Make it in Europe and a vacuum costs a small fortune.  (Quality comes at a high price you know.)  Make it in China and the price is more attractive and no matter what it is an attractive price will usually win out.

After several grueling weeks of doing vacuum demos at a major retailer I have learned that the whole thing is about the buyers.  Everybody wants a wonderful machince BUT they do not want ot pay the price for "wonderful."  What I've seen are everyday day people hitting the vacuum aisle and -- seeing all vacuums as equal in their minds -- they head for the cheapest priced models they see.  I seldom matters how much efficiency, durability, convenience or length of warranty are stressed many shoppers remain unconvinced about buying.

It would be snotty of me to dismiss the like as bearers of poor man's mentality and possibly wrong becuase these are teh same people who'll go whole hog for screen TV.  Thus, I can only assume that vacuums are considered as less necessary.

Nonetheless, I maintain that the "China thing" is a problem that we, collectively speaking, made.    Also this problem did not start with China.  Since the 1960s when manufactures began seeing the saving in availing themselves of cheap labor in other parts of the world and that non-thinking consumers would say yes to buying.

Riccar/Simplicity, Aerus and Oreck I believe are the last holdouts save for certain vacuumsand  items that we may consider American-made but their prices are formidable.  Nevertheless, there must be a push by shoppers that insists upon affordable nationally-made product.  I lay no blame on the manufacturers or China -- just us.  If you're either striving to hold onto your money or keep your virture -- keep your legs crossed and slap the hand on your knee.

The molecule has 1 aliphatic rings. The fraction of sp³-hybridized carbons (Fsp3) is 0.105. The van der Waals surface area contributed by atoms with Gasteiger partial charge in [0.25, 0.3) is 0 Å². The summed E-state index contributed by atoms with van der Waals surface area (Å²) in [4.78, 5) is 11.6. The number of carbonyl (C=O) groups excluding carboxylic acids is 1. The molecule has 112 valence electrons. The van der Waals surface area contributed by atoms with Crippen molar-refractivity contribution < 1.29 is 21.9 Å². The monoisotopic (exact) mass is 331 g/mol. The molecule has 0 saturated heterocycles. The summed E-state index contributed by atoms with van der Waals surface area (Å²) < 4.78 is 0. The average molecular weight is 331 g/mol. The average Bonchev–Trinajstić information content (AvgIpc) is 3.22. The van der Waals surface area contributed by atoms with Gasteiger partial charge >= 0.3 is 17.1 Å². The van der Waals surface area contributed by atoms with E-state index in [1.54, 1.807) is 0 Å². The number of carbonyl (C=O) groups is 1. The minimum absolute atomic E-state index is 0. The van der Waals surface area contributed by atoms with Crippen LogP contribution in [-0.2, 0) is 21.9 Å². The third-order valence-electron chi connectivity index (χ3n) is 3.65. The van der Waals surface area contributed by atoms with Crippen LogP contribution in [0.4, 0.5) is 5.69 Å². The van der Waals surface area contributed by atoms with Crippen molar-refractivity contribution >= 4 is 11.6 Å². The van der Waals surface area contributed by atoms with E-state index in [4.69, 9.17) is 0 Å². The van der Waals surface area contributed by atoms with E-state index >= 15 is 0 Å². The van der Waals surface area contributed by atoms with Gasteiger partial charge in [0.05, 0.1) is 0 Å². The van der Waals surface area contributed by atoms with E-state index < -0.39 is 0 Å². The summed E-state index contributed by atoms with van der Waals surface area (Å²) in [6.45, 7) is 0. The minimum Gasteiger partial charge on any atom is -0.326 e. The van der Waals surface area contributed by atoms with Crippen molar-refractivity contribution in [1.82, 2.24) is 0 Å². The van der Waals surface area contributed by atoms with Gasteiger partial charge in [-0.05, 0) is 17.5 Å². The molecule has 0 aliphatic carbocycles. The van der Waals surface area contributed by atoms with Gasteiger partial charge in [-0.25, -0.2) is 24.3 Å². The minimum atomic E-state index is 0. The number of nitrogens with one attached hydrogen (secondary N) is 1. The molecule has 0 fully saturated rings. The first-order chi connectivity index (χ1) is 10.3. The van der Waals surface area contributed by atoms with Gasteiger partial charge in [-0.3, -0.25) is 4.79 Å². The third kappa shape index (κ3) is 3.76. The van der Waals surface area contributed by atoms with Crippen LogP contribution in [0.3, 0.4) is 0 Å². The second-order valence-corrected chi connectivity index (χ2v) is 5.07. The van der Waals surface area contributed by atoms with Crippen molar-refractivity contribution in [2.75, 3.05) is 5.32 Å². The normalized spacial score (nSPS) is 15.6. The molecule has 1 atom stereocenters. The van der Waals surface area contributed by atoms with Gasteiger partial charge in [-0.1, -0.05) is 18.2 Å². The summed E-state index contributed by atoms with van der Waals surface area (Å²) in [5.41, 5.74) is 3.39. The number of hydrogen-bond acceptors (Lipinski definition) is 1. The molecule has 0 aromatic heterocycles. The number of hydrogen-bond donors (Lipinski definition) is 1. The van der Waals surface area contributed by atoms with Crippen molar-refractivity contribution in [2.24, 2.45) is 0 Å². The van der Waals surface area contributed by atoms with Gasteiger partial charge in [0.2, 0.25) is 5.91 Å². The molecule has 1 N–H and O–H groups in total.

Venson

vacmanuk


Location: Scotland UK
Joined: May 31, 2009
Points: 1162

Re: "Made in China" --A Rant.
Reply #11   Jun 8, 2011 11:35 am
Venson wrote:
Make it in Europe and a vacuum costs a small fortune.  (Quality comes at a high price you know.)  Make it in China and the price is more attractive and no matter what it is an attractive price will usually win out.

After several grueling weeks of doing vacuum demos at a major retailer I have learned that the whole thing is about the buyers.  Everybody wants a wonderful machince BUT they do not want ot pay the price for "wonderful."  What I've seen are everyday day people hitting the vacuum aisle and -- seeing all vacuums as equal in their minds -- they head for the cheapest priced models they see.  I seldom matters how much efficiency, durability, convenience or length of warranty are stressed many shoppers remain unconvinced about buying.

It would be snotty of me to dismiss the like as bearers of poor man's mentality and possibly wrong becuase these are teh same people who'll go whole hog for screen TV.  Thus, I can only assume that vacuums are considered as less necessary.

Nonetheless, I maintain that the "China thing" is a problem that we, collectively speaking, made.    Also this problem did not start with China.  Since the 1960s when manufactures began seeing the saving in availing themselves of cheap labor in other parts of the world and that non-thinking consumers would say yes to buying.